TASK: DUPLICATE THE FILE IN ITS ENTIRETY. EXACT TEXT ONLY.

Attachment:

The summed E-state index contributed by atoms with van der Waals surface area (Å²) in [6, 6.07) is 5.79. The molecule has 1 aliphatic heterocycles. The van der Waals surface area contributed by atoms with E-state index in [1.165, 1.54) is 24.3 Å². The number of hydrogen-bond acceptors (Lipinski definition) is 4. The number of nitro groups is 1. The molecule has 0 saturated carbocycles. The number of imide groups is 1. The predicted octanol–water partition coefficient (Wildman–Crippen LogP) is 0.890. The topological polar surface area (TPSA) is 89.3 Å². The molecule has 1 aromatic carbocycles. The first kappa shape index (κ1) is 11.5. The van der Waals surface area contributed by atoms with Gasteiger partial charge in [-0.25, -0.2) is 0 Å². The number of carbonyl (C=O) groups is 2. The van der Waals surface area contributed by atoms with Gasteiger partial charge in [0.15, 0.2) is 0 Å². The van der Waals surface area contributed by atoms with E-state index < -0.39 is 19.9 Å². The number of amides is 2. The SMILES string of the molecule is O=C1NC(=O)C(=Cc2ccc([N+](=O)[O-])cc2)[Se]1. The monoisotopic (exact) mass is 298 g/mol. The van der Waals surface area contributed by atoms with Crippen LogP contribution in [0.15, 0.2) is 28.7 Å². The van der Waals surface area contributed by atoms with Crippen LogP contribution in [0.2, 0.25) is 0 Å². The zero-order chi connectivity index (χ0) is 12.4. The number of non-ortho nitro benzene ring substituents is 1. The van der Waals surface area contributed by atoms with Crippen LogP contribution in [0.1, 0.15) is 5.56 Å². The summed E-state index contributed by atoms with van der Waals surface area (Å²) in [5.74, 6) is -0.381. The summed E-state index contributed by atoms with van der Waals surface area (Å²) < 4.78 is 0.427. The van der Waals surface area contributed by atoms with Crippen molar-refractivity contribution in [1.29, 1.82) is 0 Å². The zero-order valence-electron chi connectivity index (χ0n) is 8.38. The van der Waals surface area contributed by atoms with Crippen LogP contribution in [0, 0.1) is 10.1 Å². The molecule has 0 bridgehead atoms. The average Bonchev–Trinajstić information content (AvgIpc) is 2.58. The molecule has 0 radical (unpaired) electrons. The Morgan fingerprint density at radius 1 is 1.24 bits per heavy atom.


The summed E-state index contributed by atoms with van der Waals surface area (Å²) in [6, 6.07) is 5.79. The molecule has 1 aliphatic heterocycles. The van der Waals surface area contributed by atoms with E-state index in [1.165, 1.54) is 24.3 Å². The number of hydrogen-bond acceptors (Lipinski definition) is 4. The number of nitro groups is 1. The molecule has 0 saturated carbocycles. The number of imide groups is 1. The predicted octanol–water partition coefficient (Wildman–Crippen LogP) is 0.890. The topological polar surface area (TPSA) is 89.3 Å². The molecule has 1 aromatic carbocycles. The first kappa shape index (κ1) is 11.5. The van der Waals surface area contributed by atoms with Gasteiger partial charge in [-0.25, -0.2) is 0 Å². The number of carbonyl (C=O) groups is 2. The van der Waals surface area contributed by atoms with Gasteiger partial charge in [0.15, 0.2) is 0 Å². The van der Waals surface area contributed by atoms with E-state index < -0.39 is 19.9 Å². The number of amides is 2. The SMILES string of the molecule is O=C1NC(=O)C(=Cc2ccc([N+](=O)[O-])cc2)[Se]1. The monoisotopic (exact) mass is 298 g/mol. The van der Waals surface area contributed by atoms with Crippen LogP contribution in [0.15, 0.2) is 28.7 Å². The van der Waals surface area contributed by atoms with Crippen LogP contribution in [0.2, 0.25) is 0 Å². The zero-order chi connectivity index (χ0) is 12.4. The number of non-ortho nitro benzene ring substituents is 1. The van der Waals surface area contributed by atoms with Crippen LogP contribution in [0.1, 0.15) is 5.56 Å². The summed E-state index contributed by atoms with van der Waals surface area (Å²) in [5.74, 6) is -0.381. The summed E-state index contributed by atoms with van der Waals surface area (Å²) < 4.78 is 0.427. The van der Waals surface area contributed by atoms with Crippen molar-refractivity contribution in [1.29, 1.82) is 0 Å². The zero-order valence-electron chi connectivity index (χ0n) is 8.38. The van der Waals surface area contributed by atoms with Crippen LogP contribution in [0, 0.1) is 10.1 Å². The molecule has 0 bridgehead atoms. The average Bonchev–Trinajstić information content (AvgIpc) is 2.58. The molecule has 0 radical (unpaired) electrons. The Morgan fingerprint density at radius 1 is 1.24 bits per heavy atom.